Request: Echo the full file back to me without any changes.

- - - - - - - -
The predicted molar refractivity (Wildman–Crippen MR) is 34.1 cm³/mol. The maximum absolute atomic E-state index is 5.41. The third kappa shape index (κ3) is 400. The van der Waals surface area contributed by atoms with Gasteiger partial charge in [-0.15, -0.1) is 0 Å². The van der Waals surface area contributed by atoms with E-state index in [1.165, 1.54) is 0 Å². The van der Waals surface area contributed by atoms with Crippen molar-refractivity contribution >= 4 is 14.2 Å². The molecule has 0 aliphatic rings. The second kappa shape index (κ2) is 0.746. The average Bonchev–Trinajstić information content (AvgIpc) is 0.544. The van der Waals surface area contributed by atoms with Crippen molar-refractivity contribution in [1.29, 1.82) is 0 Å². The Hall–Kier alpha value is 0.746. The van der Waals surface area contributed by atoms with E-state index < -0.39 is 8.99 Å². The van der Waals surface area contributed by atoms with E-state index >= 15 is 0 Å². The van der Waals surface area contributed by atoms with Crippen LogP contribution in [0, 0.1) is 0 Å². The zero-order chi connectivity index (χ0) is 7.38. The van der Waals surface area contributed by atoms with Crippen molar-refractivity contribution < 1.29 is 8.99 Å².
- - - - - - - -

The predicted molar refractivity (Wildman–Crippen MR) is 34.1 cm³/mol. The maximum absolute atomic E-state index is 5.41. The third kappa shape index (κ3) is 400. The van der Waals surface area contributed by atoms with Gasteiger partial charge in [-0.15, -0.1) is 0 Å². The van der Waals surface area contributed by atoms with E-state index in [1.165, 1.54) is 0 Å². The van der Waals surface area contributed by atoms with Crippen molar-refractivity contribution >= 4 is 14.2 Å². The molecule has 0 aliphatic rings. The second kappa shape index (κ2) is 0.746. The average Bonchev–Trinajstić information content (AvgIpc) is 0.544. The van der Waals surface area contributed by atoms with Crippen molar-refractivity contribution in [1.29, 1.82) is 0 Å². The Hall–Kier alpha value is 0.746. The van der Waals surface area contributed by atoms with E-state index < -0.39 is 8.99 Å². The van der Waals surface area contributed by atoms with E-state index >= 15 is 0 Å². The van der Waals surface area contributed by atoms with Crippen LogP contribution in [0, 0.1) is 0 Å². The zero-order chi connectivity index (χ0) is 7.38. The van der Waals surface area contributed by atoms with Crippen molar-refractivity contribution < 1.29 is 8.99 Å².